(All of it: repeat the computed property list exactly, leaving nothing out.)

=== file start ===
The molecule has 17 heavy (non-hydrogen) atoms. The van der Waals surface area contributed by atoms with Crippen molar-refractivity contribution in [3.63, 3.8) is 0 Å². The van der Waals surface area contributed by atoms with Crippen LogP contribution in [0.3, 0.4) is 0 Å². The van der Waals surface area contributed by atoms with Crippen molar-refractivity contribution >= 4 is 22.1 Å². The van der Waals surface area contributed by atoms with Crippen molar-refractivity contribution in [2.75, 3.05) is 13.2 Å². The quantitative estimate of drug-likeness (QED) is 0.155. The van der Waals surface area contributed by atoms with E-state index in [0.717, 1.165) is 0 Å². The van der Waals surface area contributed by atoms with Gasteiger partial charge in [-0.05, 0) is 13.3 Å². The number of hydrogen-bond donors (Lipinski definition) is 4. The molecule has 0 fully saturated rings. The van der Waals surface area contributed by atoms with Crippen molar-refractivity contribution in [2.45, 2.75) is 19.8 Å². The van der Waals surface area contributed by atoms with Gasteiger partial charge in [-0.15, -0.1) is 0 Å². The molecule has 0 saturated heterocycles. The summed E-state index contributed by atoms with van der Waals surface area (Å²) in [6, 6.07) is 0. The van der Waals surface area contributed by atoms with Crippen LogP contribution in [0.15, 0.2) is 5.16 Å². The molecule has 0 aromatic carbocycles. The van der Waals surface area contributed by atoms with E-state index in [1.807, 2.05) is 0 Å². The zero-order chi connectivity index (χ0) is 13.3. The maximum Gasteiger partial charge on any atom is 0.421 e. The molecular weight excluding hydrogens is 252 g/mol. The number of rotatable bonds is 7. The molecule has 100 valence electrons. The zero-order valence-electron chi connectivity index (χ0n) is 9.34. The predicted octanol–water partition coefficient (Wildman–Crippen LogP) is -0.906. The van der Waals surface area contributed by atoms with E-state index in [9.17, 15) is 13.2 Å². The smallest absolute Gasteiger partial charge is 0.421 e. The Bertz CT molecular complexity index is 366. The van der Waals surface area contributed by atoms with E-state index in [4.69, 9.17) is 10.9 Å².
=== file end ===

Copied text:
The molecule has 17 heavy (non-hydrogen) atoms. The van der Waals surface area contributed by atoms with Crippen molar-refractivity contribution in [3.63, 3.8) is 0 Å². The van der Waals surface area contributed by atoms with Crippen LogP contribution in [0.3, 0.4) is 0 Å². The van der Waals surface area contributed by atoms with Crippen molar-refractivity contribution >= 4 is 22.1 Å². The van der Waals surface area contributed by atoms with Crippen molar-refractivity contribution in [2.75, 3.05) is 13.2 Å². The quantitative estimate of drug-likeness (QED) is 0.155. The van der Waals surface area contributed by atoms with E-state index in [0.717, 1.165) is 0 Å². The van der Waals surface area contributed by atoms with Gasteiger partial charge in [-0.05, 0) is 13.3 Å². The number of hydrogen-bond donors (Lipinski definition) is 4. The molecule has 0 fully saturated rings. The van der Waals surface area contributed by atoms with Crippen molar-refractivity contribution in [2.45, 2.75) is 19.8 Å². The van der Waals surface area contributed by atoms with Gasteiger partial charge in [-0.15, -0.1) is 0 Å². The molecule has 0 saturated heterocycles. The summed E-state index contributed by atoms with van der Waals surface area (Å²) in [6, 6.07) is 0. The van der Waals surface area contributed by atoms with Crippen LogP contribution in [0.15, 0.2) is 5.16 Å². The molecule has 0 aromatic carbocycles. The van der Waals surface area contributed by atoms with E-state index in [1.807, 2.05) is 0 Å². The zero-order chi connectivity index (χ0) is 13.3. The maximum Gasteiger partial charge on any atom is 0.421 e. The molecular weight excluding hydrogens is 252 g/mol. The number of rotatable bonds is 7. The molecule has 100 valence electrons. The zero-order valence-electron chi connectivity index (χ0n) is 9.34. The predicted octanol–water partition coefficient (Wildman–Crippen LogP) is -0.906. The van der Waals surface area contributed by atoms with E-state index in [9.17, 15) is 13.2 Å². The smallest absolute Gasteiger partial charge is 0.421 e. The Bertz CT molecular complexity index is 366. The van der Waals surface area contributed by atoms with E-state index in [4.69, 9.17) is 10.9 Å².